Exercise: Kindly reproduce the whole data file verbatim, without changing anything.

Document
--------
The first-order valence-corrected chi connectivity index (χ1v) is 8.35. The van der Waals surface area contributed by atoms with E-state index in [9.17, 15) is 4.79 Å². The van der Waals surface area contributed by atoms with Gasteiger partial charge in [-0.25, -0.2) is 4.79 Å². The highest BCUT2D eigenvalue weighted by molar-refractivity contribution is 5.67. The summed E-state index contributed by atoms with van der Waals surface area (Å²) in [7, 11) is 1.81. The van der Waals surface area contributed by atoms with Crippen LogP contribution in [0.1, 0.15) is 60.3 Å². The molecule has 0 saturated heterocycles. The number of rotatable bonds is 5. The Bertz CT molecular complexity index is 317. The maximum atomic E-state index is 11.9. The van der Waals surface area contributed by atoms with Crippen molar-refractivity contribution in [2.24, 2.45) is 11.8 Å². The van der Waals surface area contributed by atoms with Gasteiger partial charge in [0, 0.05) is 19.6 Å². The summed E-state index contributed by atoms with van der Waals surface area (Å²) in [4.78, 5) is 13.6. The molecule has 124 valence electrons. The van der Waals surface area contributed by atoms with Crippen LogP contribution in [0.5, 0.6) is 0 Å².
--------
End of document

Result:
The first-order valence-corrected chi connectivity index (χ1v) is 8.35. The van der Waals surface area contributed by atoms with E-state index in [9.17, 15) is 4.79 Å². The van der Waals surface area contributed by atoms with Gasteiger partial charge in [-0.25, -0.2) is 4.79 Å². The highest BCUT2D eigenvalue weighted by molar-refractivity contribution is 5.67. The summed E-state index contributed by atoms with van der Waals surface area (Å²) in [7, 11) is 1.81. The van der Waals surface area contributed by atoms with Crippen LogP contribution in [0.1, 0.15) is 60.3 Å². The molecule has 0 saturated heterocycles. The number of rotatable bonds is 5. The Bertz CT molecular complexity index is 317. The maximum atomic E-state index is 11.9. The van der Waals surface area contributed by atoms with Crippen molar-refractivity contribution in [2.24, 2.45) is 11.8 Å². The van der Waals surface area contributed by atoms with Gasteiger partial charge in [0, 0.05) is 19.6 Å². The summed E-state index contributed by atoms with van der Waals surface area (Å²) in [4.78, 5) is 13.6. The molecule has 124 valence electrons. The van der Waals surface area contributed by atoms with Crippen LogP contribution in [0.5, 0.6) is 0 Å².